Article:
The Taipei High Administrative Court rendered the 103-Su-297 Decision of October 22, 2014 (hereinafter, the "Decision"), holding that for vouchers which are cost or expense vouchers in form in the possession of a profit-seeking enterprise, the recognition of such costs or expenses in the annual income tax return of the profit-seeking enterprise should be allowed if the defrayment of such costs or expenses reflected in such vouchers can be substantiated by other means, even though the appearance and recordation of such vouchers are defective. Conversely, for a profit-seeking enterprise holding vouchers which are expense or cost vouchers in form, if there was in fact no defrayment of the costs or expenses indicated in the vouchers, the recognition of such costs and expenses in the income tax return of the profit-seeking enterprise should not be permitted.
In the facts underlying this Decision, the Plaintiff filed its profit-seeking enterprise income tax return for 2008. With respect to the originally recognized operating cost, the Defendant found that although the Plaintiff did not in fact purchase from Nano Co., still the Plaintiff obtained the invoices at issue and declared tax deductible items. Therefore, the Defendant assessed the amount of the business tax that should be supplemented by the Plaintiff. In addition, after the Plaintiff's complaint in a lawsuit was finally rejected, the Defendant further determined that the operating cost declared by the Plaintiff was false, re-assessed the operating cost, requested supplemental taxes and imposed a fine. Dissatisfied, the Plaintiff applied for re-examination. After the application was rejected, the Plaintiff filed administrative appeal, which was also rejected. As a result, this administration action was brought.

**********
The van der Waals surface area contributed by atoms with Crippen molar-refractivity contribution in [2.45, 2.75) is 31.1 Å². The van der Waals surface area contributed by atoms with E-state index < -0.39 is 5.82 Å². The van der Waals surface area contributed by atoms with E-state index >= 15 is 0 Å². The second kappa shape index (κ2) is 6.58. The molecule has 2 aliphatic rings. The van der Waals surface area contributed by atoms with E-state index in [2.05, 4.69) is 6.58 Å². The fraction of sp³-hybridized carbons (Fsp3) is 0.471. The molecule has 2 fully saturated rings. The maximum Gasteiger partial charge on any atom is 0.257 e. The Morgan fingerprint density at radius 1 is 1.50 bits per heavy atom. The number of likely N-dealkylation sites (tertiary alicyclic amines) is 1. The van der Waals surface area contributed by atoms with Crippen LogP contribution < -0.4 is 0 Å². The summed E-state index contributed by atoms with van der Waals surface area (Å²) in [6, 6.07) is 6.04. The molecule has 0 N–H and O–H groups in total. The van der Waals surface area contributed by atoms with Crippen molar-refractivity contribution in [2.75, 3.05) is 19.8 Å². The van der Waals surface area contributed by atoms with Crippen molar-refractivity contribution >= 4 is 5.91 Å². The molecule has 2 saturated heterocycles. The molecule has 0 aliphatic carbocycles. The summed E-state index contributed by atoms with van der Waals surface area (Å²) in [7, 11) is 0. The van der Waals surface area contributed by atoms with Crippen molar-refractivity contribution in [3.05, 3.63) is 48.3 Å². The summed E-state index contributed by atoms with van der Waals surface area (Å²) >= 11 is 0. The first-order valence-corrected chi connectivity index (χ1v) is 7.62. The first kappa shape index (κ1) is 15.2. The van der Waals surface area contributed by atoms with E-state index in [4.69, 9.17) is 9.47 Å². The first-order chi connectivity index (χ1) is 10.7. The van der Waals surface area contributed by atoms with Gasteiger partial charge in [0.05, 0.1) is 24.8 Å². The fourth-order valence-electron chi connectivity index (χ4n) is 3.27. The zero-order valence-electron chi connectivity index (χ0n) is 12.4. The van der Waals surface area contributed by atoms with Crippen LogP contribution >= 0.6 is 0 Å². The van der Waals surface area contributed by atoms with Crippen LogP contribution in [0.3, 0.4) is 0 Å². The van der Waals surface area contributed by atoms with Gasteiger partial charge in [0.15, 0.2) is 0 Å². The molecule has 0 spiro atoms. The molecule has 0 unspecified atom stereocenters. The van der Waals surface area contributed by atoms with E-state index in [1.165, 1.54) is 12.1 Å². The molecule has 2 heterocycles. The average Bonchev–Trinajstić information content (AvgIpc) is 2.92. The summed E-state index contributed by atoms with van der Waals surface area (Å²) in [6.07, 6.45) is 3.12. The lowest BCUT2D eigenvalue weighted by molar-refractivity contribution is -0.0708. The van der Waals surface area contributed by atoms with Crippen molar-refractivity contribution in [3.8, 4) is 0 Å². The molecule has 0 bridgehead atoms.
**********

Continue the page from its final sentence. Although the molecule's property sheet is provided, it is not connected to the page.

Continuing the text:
The first part of Article 24, Paragraph 1 of the Income Tax Law provides: "For the income calculation of a profit-seeking enterprise, the net profit obtained by subtracting all kinds of costs and expenses, losses and taxes from the total revenue of the year shall be the income."
According to the Decision, based on the principle that revenues should go with costs and expenses, although the appearance and recordation of a voucher which is an expense or cost voucher in form in the possession of a profit-seeking enterprise are defective, if the defrayment of the cost or expense indicated in the voucher can be substantiated by other means, the recognition of such cost or expense in the annual income tax return of the profit-seeking enterprise should be allowed. Conversely, although a profit-seeking enterprise holds a voucher which is a cost or expense voucher in form, if the cost or expense reflected in such voucher was not actually defrayed, the recognition of such cost or expense in the income tax return of such profit-seeking enterprise should certainly not be permitted.
It was further held in the Decision that the Plaintiff purchased from Nano Co., which requested cash on delivery of goods with no record showing receipt of the payment and with no mention of payment offset, even though the Plaintiff subsequently submitted a copy of such payment receipts or statements showing the Plaintiff's offset against any accounts receivable from Nano Co., a move suspected of fabrication of evidence for the lawsuit. With multiple invoices at issue individually carrying an amount over NT$1 million for a total of NT$25 million, cash on delivery is hardly a normal mode of business. In addition, that a payable goods payment for a given day was broken into different amounts for deposit in Nano Co.'s accounts at different banks or in the same bank account is not consistent with normal practices of cash on delivery. The invoices submitted by the Plaintiff are not sufficient to substantiate the verity of the transactions at issue. In addition, the ledgers submitted by the Plaintiff were not signed or sealed by the representative, managers, supervisors-in-charge and clerks-in-charge to guarantee the verity of the ledgers. Therefore, they did not serve as evidence that substantiates the purchases at issue.
As a result, it was concluded in the Decision that since the operating cost of NT$25,335,635 as recognized is false when the Plaintiff in fact did not make the purchases as shown in the invoices at issue, the removal of such operating cost is not unlawful. Therefore, the Plaintiff's complaint was rejected.